As I said before, History is rife with cultures going through alternating Golden Ages and Dark Ages-- that's why those terms exist. It's cyclic. Right now we happen to be in the trough-- another crest will come someday.
Hyperbole much BTW?!?
Nope. These are just the realities of history.
Most popular art is forgotten. There were hundreds, if not thousands of plays performed at the Dionysia in Athens, but only a handful survived the test of time. And even fewer popular novels are remembered. (Yes, the ancient Greeks had a kind of novel.)
What this tells us is not that popular culture is constantly changing, much less progressing. What this tells us is that popular culture is basically not much good. It tries to his the commercial sweet spot between challenging and overfamiliar. The cheaper productions costs for commercial (aka "popular") art of al kinds means a flood of more mediocrity. Older people who are more familiar with the tricks that commercial art uses tend to value it less. This appears to be the main cause of complaints that standards are lowering, but the increasing mass of mediocrity probably plays a role too. And inexperience tends to lead younger people to overvalue their first exposures.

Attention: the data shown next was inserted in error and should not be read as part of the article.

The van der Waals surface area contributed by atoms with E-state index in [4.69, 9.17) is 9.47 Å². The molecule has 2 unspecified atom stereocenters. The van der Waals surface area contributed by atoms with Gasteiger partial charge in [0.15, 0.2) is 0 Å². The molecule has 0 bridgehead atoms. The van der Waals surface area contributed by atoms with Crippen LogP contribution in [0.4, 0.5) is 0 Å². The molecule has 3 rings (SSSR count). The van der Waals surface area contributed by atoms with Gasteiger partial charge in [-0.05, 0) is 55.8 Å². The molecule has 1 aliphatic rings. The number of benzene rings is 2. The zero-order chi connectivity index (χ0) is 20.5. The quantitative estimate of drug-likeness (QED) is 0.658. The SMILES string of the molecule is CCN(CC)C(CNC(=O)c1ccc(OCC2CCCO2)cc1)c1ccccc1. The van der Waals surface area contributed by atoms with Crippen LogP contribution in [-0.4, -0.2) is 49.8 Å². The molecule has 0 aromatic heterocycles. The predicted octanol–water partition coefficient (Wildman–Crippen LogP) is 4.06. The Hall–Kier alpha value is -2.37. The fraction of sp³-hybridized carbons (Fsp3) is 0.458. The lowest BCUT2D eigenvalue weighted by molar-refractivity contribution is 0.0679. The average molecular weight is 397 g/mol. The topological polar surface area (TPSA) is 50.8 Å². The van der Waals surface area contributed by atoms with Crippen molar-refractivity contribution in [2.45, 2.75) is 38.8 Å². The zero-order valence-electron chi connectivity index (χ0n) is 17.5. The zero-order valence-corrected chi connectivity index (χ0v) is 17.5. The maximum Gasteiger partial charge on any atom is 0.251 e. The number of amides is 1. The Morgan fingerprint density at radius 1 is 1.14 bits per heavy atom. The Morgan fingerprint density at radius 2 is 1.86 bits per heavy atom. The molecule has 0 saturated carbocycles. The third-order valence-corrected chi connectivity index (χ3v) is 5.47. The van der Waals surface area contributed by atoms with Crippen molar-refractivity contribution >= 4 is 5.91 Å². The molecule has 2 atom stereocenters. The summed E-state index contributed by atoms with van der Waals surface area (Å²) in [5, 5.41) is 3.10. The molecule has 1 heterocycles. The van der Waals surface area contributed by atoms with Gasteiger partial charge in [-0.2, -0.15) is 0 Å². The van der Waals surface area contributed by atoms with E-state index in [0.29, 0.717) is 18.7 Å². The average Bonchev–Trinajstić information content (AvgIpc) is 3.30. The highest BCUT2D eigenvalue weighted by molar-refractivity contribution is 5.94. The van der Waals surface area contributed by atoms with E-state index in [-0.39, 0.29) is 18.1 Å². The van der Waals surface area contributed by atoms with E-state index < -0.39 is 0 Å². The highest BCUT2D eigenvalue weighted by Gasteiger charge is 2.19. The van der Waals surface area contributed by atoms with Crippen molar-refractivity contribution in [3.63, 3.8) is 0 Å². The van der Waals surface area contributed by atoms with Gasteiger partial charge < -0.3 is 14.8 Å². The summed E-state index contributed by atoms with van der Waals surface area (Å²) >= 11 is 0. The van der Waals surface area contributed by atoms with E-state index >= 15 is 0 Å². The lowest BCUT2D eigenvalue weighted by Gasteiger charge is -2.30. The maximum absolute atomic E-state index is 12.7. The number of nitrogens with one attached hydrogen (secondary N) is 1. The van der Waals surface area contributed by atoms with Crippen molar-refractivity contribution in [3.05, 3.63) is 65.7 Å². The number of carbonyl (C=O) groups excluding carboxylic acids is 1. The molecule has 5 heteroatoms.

Incidentally, the generation gap phenomenon is far more about resistance to changes in social mores, rather than directly about art of any kind. Conservatives are more into "kids are rotten" than "kids don't know good art." I don't think anyone here is even tacitly arguing this. I plan on ignoring any such suggestions myself.
The really interesting question is how we could know if standards were really changing. There was not too long ago an effort to objectively study the variety in pop music. As I recall it counted things like types of instruments, changes in key, length of phrases, etc. The results unambiguously indicated that the Sixties were the high point for variety, while the trend since has been for an ever decreasing variety, especially for the most popular songs.
And it is a matter of historical record that people like Ausonius conceived themselves to be artists on par with those of their past. Yes, it is possible for cultural standards to decline. Yes, it is possible for this to be passed off as mere change. No, it is not possible to deride the questioner as a scummy codger who has the temerity to talk as if he weren't innately worthless.
When I was a kid I didn't think I had a right to walk on somebody else's lawn. Reflect.
All very good points, particularly the part about young people overvaluing their early exposures to the arts. We all have stuff from our youth that we love that we now know is garbage-- that's nostalgia. But, as I said, there's no problem with liking something even though it's bad or not liking something even though it's good-- as long as you're aware of the difference.
Also interesting is the part about the study of popular music that confirmed that the 60s were a high point. I wonder how many years or decades the study included, because it is consistent with the 40-year-cycle model. And perhaps the reason that the cycle seemed to be a no-show for the Millennium is related to Pingfah
's point about the availability of the esoteric on the Internet, plus increasing corporate greed and exploitation-- almost the weaponization of pop culture. I think Gibson was right in All Tomorrow's Parties
about the commercialization of counterculture; only instead of the Bridge, we have the Internet.